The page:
It is no secret that the Indonesian government is putting pressure on miners to spend big bucks to develop Indonesian industry. While these political challenges are a headache for miners, the reality is that Indonesia only represents a portion of these firms' issues. Newmont Mining's (NYSE:NEM) first quarter 2014 adjusted net income fell $245 million to $108 million year over year, mainly as a result of falling commodity prices. On the other hand, Freeport-McMoRan's (NYSE:FCX) strong oil and gas operations are diversifying its income and improving its debt load.
In light of limited domestic Indonesian copper processing capacity, Freeport-McMoRan cut its Graber production 60%, resulting in deferred first quarter 2014 production of 125 million pounds of copper and 140,000 ounces of gold. Freeport-McMoRan's Indonesian smelting operations help it to reduce exports, but Newmont Mining does not have such facilities. It was recently forced to halt operations at its Batu Hijau mine.
While both companies emphasize their strong legal standing with previously determined contracts of work, the reality is that laws are seldom set in stone. The fact that both Newmont and Freeport-McMoRan have agreed to put down $25 million and $100 million respectively as a smelter guarantee suggests that exports will be limited until additional smelting capacity can be constructed.
Vale (NYSE:VALE) also runs a big nickel mining operation in Indonesia. The government's current push to increase domestic metals processing has had little impact on Vale, though, as the firm has run processing operations on Indonesian soil for a number of decades. The Indonesian government's aggression is still somewhat concerning for Vale, of course, as it needs to renegotiate its contract of work with of hope of investing $4 billion to improve its operations.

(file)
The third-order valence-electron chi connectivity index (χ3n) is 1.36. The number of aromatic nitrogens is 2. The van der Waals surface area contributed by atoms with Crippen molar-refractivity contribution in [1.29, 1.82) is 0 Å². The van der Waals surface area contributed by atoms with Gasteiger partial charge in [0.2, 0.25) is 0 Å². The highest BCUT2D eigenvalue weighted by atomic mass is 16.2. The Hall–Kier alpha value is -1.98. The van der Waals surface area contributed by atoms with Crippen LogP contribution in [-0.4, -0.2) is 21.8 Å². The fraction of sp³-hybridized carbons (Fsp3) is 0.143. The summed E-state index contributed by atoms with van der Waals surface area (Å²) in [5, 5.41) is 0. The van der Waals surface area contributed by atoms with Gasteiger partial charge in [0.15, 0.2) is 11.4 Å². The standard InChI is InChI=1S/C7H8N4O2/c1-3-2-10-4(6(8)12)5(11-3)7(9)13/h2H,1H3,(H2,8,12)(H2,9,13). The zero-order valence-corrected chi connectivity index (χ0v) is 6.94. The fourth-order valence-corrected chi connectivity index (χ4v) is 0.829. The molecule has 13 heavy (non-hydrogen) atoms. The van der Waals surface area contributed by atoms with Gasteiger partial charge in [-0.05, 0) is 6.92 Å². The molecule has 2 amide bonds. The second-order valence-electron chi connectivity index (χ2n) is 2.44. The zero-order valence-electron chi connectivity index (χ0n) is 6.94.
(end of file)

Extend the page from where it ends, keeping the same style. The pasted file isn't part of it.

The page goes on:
The big picture
In the great scheme of things Indonesia is really not a huge issue for Vale. Its entire nickel segment accounted for 9.6% of first quarter 2014 revenues. At 54.1% of first quarter 2014 revenue, iron ore is by far Vale's biggest revenue drive and major contributor to its ferrous minerals segment. With an adjusted segmented EBITDA margin of 52%, Vale has fat ferrous mineral margins that can easily endure some price volatility.
Freeport-McMoRan is more exposed to Indonesia than Vale. In 2014, Freeport had hoped that Indonesia would contribute 20% of its EBITDA. Oil and gas is expected to contribute 32%. Given Freeport-McMoRan's existing Indonesian processing operations and first quarter 2014 consolidated copper unit net cash costs of $1.54 per pound, the company has room to deal with volatile prices and political struggles.
For Newmont Indonesia represents 70.9% of its 2013 total copper production. Newmont's overall costs applicable to sales (CAS) are closer to current copper prices of $3.10 per pound, leaving it less room to deal with Indonesia. Its North American first quarter 2014 copper CAS came in a $2.39 per pound, while its Australian/New Zealand operations posted a copper CAS of $2.63 per pound. Newmont hopes to bring its overall copper CAS down to a range between $1.20 and $1.45 by 2015, but it remains to be seen how Indonesia will play out.
Newmont's big challenge is its dependency on gold as gold prices are heavily dependent on volatile investor sentiment. Newmont expects that its gold all-in sustaining costs will remain around $1,000 per ounce, which leaves limited room for other expenses.
Newmont, Freeport-McMoRan and Vale are not the only miners dealing with increased resource nationalism. The copper miner Southern Copper (NYSE:SCCO) has big mines in Peru and Mexico.
Mexico recently put a 7.5% mining tax on sales less a number of deductions. From the first quarter of 2013 to the first quarter of 2014, Southern Copper's operating income fell 27.3%, but its income and royalty taxes only fell 14.5%. The good news is that Southern Copper's first quarter 2014 operating copper cash cost after by-products was just $1.02 per pound, which is far away from current prices.
Southern Copper's status as a low-cost producer protects it from adverse political movements.
Focus on the big picture
Indonesia will not be resolved with a snap of the fingers. Freeport-McMoRan's diversifying oil and gas operations and Vale's iron ore operations make Indonesia a manageable issue. Newmont, on the other hand, has reason to worry given its exposure to the volatile gold industry. Its lack of Indonesian refining capacity is just one more headache.
Joshua Bondy has no position in any stocks mentioned. The Motley Fool owns shares of Companhia Vale Ads and Freeport-McMoRan Copper & Gold. Try any of our Foolish newsletter services free for 30 days. We Fools may not all hold the same opinions, but we all believe that considering a diverse range of insights makes us better investors. The Motley Fool has a disclosure policy.